In Cartesian coordinate systems (or rectangular coordinates), the “address’’ of a point is given by two real numbers indicating the positions of the perpendicular projections from the point to two fixed perpendicular lines, known as the -axis and the -axis, and we write , (Figure 8).

In this figure , , , , and . The axes divide the plane into four quadrants: is in the first quadrant, in the second, in the third, and in the fourth. is on the positive -axis.

The following generalization of Cartesian coordinates is useful for configuration processing of space structures. Consider two axes, intersecting at the origin but not necessarily perpendicularly. Let the angle between these axes be . In this system of oblique coordinates, a point is given by two real numbers indicating the positions of the projections from the point to each axis, in the direction of the other axis (Figure 9). The first axis (-axis) is generally drawn horizontally. The case = 90° yields a Cartesian coordinate system.

In this coordinate system we have , , , , and . Compare to Figure 8.

Connectivity and topological properties of a graph do not depend on its view in a coordinate system. One can present a graph with the same connectivity and different shapes in a different coordinate system.

We use Cartesian and oblique coordinate systems and the transformation between these systems for configuration processing of the space structures, as illustrated in Figure 10.

##### 5.2. Coordinate Conditions

Additing or restricting the conditions on the domains of the weighted graph products result in different configurations. As an example, additing of the condition on and transforming the coordinate system, one can obtain the configuration shown in Figure 11.

##### 5.3. Stretching of Nodal Point

Moving certain nodes in a graph model can produce different suitable configurations. Examples of such operations from [10] are shown in Figure 12.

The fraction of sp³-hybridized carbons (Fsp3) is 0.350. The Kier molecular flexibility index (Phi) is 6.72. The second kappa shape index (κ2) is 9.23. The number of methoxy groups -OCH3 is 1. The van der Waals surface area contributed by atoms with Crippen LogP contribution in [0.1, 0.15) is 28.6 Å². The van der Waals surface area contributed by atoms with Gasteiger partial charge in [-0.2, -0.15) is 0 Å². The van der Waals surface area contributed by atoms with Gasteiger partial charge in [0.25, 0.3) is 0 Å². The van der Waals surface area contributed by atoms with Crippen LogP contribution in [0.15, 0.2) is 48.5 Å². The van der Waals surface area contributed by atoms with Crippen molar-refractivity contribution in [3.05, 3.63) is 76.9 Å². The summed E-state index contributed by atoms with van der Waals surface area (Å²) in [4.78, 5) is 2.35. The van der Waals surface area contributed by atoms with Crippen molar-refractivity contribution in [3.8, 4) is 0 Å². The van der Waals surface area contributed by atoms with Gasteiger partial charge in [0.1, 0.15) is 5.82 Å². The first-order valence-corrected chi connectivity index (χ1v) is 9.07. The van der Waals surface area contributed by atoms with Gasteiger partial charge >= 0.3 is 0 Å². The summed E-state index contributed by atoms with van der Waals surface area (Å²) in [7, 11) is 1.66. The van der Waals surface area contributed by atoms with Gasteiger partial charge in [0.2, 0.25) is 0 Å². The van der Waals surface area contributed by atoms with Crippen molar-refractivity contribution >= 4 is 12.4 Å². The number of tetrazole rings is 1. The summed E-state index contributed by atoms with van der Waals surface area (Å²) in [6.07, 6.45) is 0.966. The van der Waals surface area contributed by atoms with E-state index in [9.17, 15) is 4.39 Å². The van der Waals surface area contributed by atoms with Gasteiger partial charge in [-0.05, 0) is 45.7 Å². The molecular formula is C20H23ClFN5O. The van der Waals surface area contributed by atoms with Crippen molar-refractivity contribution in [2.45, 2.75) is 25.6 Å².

#### 6. Generalized Weighted Graph Products

In this section using the previously defined products, transforming the coordinate systems, moving the nodes, adding new conditions to the conditions of different graph products, and also using generalized coordinate systems, the domain of the applications of graph products in configuration processing of space structures is extended.

For configuration processing using the graph products, we extend the forms by defining the coordinate systems shown in Figure 13.

Product of adjacent axes of each coordinate system’s new weighted graph products can be produced. As an example some products of this kind are illustrated in Figure 14. The algebraic form of each configuration is shown in Table 2.

Figure 14(a) is obtained by the multiplication of axis 1 and axis 2, where the characteristics of the axes are shown in algebraic form in Table 2. Figure 14(b) is formed by multiplication of axis 1 by 2, axis 2 by 3, and axis 3 by 1. The remaining configurations of Figure 14 are obtained similarly by multiplication of each pair of adjacent axes. The properties of the axes are provided in Table 2.

The mathematical formulations of the configurations in Figure 14 are provided in Table 2. In these relationships the type of the coordinate system, the generators, the type of the products, and the imposed conditions are provided.

#### 7. Examples

In this section, the generalized weighted graph products examples of different configurations are formulated. First the configuration is formed and then appropriate geometric transformations are imposed to generate the final configuration of the models.

Examples of Cartesian, strong Cartesian, and direct products are illustrated in Figure 15. For each case, the compact formulation is provided underneath the corresponding figure.

#### 8. Conclusions

In this paper the graph products and their applications in configuration processing are extended. Topology of a structure is viewed as the product of two weighted subgraphs like paths and/or cycles as its generators. The paths and cycles are formulated in a mathematical form, and the configuration of a space structure is expressed as different products of these weighted subgraphs as one expression. In the presented method the topological information of space structures can be stored as simple algebraic relationships. More complex configurations can be formulated using different graph theory operators and new conditions can be added to the domains of the products. The application of the introduced products of weighted graphs can also be extended to the mesh generation of finite element models.

#### Acknowledgment

M. Nouri is grateful for the support of the Shabestar Branch, Islamic Azad University.